Unfortunately, it's tempting to do so. Because economies of scale which carefully assign knowledge use, can generate the certainties that streamline management and daily operations. But knowledge use limitation has a considerable downside. For one thing, it's not always possible for individuals to optimize time management in externally defined environments - particularly the lower one goes into the skill chain. Even worse, knowledge use limitations only mean that fewer people (over time) are "needed" to do the necessary job, at all.
It's hard to let go of these methods because they've done far more than generate profits. This methodology has also provided incentives and certainties, in the lives of those who were able to follow the rules successfully. What's more, all of this generated product uniformity, and allowed entire fields of specialization to flourish.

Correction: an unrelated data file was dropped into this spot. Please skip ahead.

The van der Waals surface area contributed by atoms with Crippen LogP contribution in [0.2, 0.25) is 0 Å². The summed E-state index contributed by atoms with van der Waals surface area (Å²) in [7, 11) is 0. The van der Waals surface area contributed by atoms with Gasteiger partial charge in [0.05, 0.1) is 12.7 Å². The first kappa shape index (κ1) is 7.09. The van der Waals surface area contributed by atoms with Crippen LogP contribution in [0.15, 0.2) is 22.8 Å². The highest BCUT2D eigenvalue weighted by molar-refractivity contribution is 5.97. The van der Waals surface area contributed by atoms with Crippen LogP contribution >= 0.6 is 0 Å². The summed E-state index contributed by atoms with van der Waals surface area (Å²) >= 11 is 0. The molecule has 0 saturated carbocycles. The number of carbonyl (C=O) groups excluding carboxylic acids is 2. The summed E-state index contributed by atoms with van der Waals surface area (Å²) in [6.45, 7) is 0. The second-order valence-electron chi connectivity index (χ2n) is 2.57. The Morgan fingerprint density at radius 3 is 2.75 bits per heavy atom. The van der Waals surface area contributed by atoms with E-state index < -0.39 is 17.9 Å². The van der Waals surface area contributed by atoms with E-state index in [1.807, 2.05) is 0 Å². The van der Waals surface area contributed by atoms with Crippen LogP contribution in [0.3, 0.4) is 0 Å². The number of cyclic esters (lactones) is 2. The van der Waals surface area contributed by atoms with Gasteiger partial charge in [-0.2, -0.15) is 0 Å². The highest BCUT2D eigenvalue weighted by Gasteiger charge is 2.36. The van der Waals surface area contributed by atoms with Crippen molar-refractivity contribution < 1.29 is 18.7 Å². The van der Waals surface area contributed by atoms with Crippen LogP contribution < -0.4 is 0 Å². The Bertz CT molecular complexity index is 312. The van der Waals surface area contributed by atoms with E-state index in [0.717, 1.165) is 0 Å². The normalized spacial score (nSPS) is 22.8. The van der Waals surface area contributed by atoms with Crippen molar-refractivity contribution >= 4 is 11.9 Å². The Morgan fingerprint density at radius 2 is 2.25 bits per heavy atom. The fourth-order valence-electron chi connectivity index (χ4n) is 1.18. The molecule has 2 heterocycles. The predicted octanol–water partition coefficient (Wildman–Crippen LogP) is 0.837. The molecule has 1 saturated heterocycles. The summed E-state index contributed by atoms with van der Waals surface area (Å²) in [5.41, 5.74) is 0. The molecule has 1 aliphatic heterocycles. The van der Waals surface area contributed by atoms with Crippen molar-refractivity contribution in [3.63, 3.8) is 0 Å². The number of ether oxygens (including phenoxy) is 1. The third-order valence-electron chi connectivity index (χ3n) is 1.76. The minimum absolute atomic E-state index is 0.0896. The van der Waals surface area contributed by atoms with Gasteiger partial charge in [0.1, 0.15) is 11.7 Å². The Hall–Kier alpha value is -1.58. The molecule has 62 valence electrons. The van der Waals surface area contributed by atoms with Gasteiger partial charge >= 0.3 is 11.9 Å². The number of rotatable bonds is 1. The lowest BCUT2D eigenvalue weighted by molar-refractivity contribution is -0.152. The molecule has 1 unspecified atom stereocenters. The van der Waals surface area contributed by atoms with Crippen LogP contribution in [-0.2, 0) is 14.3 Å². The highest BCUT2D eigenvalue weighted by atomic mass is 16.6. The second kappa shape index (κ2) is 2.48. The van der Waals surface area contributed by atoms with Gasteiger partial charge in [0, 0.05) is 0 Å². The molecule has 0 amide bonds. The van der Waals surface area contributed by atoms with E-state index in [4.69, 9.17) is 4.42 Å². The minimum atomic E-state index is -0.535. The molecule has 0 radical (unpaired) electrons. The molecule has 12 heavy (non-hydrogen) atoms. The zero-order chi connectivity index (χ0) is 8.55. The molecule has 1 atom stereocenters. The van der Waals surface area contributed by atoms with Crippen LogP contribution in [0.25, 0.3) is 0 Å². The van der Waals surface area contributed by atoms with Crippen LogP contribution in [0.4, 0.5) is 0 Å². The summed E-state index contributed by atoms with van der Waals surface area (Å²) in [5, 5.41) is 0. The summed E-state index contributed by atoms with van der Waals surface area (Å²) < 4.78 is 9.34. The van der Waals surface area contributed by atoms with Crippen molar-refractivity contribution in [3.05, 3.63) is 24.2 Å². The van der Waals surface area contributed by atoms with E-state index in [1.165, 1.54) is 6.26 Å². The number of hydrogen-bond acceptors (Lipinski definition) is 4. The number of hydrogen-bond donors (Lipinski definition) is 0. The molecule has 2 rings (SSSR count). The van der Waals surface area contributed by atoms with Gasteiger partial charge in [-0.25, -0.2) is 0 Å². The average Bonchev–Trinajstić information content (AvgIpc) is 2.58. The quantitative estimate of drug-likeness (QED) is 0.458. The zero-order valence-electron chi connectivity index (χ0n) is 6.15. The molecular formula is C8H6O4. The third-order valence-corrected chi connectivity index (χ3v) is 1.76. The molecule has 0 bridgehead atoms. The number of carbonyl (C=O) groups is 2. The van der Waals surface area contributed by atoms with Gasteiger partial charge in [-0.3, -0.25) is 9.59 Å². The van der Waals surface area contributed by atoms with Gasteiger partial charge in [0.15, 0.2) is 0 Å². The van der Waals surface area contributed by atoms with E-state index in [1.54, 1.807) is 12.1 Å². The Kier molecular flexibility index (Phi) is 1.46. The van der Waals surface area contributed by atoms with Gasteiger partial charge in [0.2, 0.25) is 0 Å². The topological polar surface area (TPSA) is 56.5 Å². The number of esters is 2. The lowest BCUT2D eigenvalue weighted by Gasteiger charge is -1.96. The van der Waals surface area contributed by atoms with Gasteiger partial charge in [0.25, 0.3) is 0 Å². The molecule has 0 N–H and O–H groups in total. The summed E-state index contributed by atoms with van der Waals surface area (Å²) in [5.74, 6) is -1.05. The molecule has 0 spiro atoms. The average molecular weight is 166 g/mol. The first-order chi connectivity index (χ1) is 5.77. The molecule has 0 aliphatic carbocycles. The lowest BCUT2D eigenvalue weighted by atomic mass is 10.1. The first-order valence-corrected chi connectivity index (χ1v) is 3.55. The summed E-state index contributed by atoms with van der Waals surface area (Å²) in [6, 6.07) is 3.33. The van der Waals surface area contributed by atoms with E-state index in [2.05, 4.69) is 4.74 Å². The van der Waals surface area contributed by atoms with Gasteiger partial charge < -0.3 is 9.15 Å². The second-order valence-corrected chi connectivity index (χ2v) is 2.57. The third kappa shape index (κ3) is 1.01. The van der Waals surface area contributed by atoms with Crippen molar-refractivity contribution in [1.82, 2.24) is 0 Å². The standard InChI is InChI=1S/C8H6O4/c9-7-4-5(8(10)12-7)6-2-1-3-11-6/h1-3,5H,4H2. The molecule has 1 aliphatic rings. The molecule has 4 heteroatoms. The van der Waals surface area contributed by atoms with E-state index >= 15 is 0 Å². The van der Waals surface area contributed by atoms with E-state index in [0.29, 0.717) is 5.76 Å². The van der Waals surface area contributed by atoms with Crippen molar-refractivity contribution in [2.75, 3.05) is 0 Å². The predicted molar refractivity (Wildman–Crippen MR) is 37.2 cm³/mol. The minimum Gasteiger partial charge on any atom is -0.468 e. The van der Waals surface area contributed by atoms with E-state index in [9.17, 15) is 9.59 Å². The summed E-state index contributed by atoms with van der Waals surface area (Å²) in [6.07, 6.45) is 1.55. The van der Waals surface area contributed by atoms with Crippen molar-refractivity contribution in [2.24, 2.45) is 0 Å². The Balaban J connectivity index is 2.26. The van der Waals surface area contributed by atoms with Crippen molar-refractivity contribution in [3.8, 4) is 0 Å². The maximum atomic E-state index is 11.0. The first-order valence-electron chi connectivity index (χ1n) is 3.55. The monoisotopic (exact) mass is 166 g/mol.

But in a sense, specialization has become like planting a seedless watermelon: one sometimes wonders about the certainty of the seed supplier. After all, diverse possibilities for survival have already been ruled out - meaning one has to return to the single or primary source in the next season, just to plant the field. The specialist becomes cut off from other sources of inspiration or sustenance (outside of one's "field"), while product becomes "reliable" - if somewhat staid - over time.
Isn't all of this the best - indeed the only realistic approach? Economies in the 20th century benefited from scale to such a degree, that for a while it seemed as though the hardest thing about life would be chafing under the daily routine of a monotonous existence. Boring though it may be, legions fight to preserve that earlier certainty, today! May our lives be "interesting"? Hmmm...
And yet, both entrepreneurship and creative destruction are still needed for small scale aspects of product definition as well, in spite of possible appearances to the contrary. It's been too easy to forget that the work we do and the ways in which we interact with others, can at times be the most important product of all. Of course, that means completely discarding a lot of ideas, as to the most "efficient" means to achieve services productivity.